Lock away post-holiday clutter without becoming a ‘Storage Wars’ casualty


Posted Dec. 28, 2014, at 9:12 a.m.

Storage for hire is now a $24-billion-a-year business, and it only shows signs of growing.

That dollar figure is a 2013 estimate from the Self-Storage Association, or SSA, a trade group that wants to assure us that putting our stuff out of sight is about more than hoarding.

SSA officials say there are more than 48,500 self-storage facilities in the country. Most are owned by the industry’s five largest public corporations: CubeSmart, Extra Space Storage, Public Storage, Sovran Self Storage (Uncle Bob’s) and U-Haul International. Another 4,500 firms own more than one facility, and about 30,000 own one facility.

The total of roughly 78 square miles of available storage space can be rented for a range of costs. The industry average is $1.12 per square foot for non-climate-controlled space. Climate-controlled space costs 30 cents more per square foot on average.

As of the third quarter of 2013, the occupancy rate was 87.4 percent (measured in numbers of available units per facility). The occupancy rate was 83.6 percent at the end of 2012. Roughly one in 10 U.S. households rents self-storage space.

So why do we need all this extra room? The industry says it’s meeting needs that go beyond society’s addiction to acquiring things. For example, putting some household furnishings in storage might give the home that someone’s trying to sell a sense of space. In this case, investing in self-storage might pay dividends in allowing a buyer a better view of what the home has to offer.

Some empty nesters might consider renting out a spare bedroom, along the model developed by Airbnb.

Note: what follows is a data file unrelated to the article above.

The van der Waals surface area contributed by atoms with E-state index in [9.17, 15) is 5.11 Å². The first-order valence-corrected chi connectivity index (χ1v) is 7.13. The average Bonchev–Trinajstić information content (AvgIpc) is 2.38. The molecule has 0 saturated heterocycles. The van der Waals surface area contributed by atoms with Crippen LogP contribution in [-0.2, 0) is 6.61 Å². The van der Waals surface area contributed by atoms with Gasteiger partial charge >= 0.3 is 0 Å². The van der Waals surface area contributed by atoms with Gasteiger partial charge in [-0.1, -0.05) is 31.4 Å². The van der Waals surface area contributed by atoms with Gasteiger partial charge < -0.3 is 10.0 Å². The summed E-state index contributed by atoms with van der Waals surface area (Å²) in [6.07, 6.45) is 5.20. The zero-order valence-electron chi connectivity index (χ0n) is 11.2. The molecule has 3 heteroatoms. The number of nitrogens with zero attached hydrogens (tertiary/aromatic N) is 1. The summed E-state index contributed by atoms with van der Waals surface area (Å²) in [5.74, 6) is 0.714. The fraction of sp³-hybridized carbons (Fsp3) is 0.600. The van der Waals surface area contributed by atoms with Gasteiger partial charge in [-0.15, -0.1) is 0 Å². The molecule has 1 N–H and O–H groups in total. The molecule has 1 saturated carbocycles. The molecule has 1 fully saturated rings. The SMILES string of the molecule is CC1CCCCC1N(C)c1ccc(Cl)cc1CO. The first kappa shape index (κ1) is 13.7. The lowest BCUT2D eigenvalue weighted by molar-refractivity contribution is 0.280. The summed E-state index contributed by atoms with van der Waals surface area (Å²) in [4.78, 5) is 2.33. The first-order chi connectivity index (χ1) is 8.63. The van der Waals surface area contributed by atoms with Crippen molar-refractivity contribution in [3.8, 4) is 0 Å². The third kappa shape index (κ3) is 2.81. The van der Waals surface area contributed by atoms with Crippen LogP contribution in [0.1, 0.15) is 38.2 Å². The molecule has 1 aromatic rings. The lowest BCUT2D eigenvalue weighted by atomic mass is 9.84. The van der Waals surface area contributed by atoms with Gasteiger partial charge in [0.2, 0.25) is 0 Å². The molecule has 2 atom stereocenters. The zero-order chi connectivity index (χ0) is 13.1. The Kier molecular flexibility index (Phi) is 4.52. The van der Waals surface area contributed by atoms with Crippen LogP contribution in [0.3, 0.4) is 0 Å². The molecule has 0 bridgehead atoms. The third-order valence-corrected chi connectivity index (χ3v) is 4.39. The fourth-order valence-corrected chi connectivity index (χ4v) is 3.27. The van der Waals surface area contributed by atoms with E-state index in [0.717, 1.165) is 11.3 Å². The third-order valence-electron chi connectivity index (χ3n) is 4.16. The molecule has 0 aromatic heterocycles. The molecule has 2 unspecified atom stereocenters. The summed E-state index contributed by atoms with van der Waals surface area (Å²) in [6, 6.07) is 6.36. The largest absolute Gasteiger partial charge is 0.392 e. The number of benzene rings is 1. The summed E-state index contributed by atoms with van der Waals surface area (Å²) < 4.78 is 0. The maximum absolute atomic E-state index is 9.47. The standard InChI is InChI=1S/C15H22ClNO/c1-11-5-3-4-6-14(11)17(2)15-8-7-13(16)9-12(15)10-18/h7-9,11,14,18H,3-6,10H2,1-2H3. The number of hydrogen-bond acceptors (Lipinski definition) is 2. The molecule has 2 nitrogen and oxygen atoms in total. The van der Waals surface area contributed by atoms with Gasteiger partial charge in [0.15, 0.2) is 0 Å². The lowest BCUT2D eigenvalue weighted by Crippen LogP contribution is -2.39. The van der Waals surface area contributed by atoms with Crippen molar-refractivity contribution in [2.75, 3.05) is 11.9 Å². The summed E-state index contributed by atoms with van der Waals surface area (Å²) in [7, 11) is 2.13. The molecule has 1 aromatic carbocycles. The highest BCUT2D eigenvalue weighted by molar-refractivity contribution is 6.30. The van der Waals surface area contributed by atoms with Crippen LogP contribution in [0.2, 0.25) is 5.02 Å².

Homeowners might want to store their overflow goods and furnishings while bringing in some extra income. (Check local ordinances first, as some communities require permits and others strongly discourage such rentals.)

That rented space offers some people the option of getting out of the house for a while. Some have used facilities that include heat and lights for offices, studios or to fill other business needs. Such units can also turn into “man-caves,” creating a more tranquil home life while football season is in full swing.

The industry says its facilities might be one answer for people who can’t deal effectively with clutter. The SSA has produced radio commercials, print ads and on-hold recordings urging consumers to “de-clutterfy” by storing their excess belongings.

For people with long-term space needs, owning may be an option. Some facilities offer rent-to-own plans, while others may offer units for a set price.

There’s a lot of advice around concerning such purchases; we advise a lot of research — and a hard look at your needs — before deciding to buy.

One big consideration is insurance. You’ll probably want coverage, if you value your stuff enough to rent space for it. Consider the options and costs, and be sure you know what will and will not be covered. Luxury items will likely be exempted (they’re probably best kept in a safe deposit box or other secure storage anyway), and weird weather — including floods and other surface water problems — may also not be covered. Homeowners or renter’s insurance may cover some items in some storage situations; if extra coverage is needed, you may do better adding a rider to existing coverage than buying the rental agency’s policy.

You’ll need a weatherproof lock, likely costing $15-$20. Some storage companies also ask for a security deposit. You can look at a rundown of likely costs at http://home.costhelper.com/self-storage.html.

One person’s stash is another’s treasure; if you fall behind on rental payments, you may find your stuff going to auction. Know all the terms before you sign up.

Consumer Forum is a collaboration of the Bangor Daily News and Northeast CONTACT, Maine’s all-volunteer, nonprofit consumer organization. For assistance with consumer-related issues, including consumer fraud and identity theft, or for information, write Consumer Forum, P.O. Box 486, Brewer, ME 04412, visit https://necontact.wordpress.com or email contacexdir@live.com.


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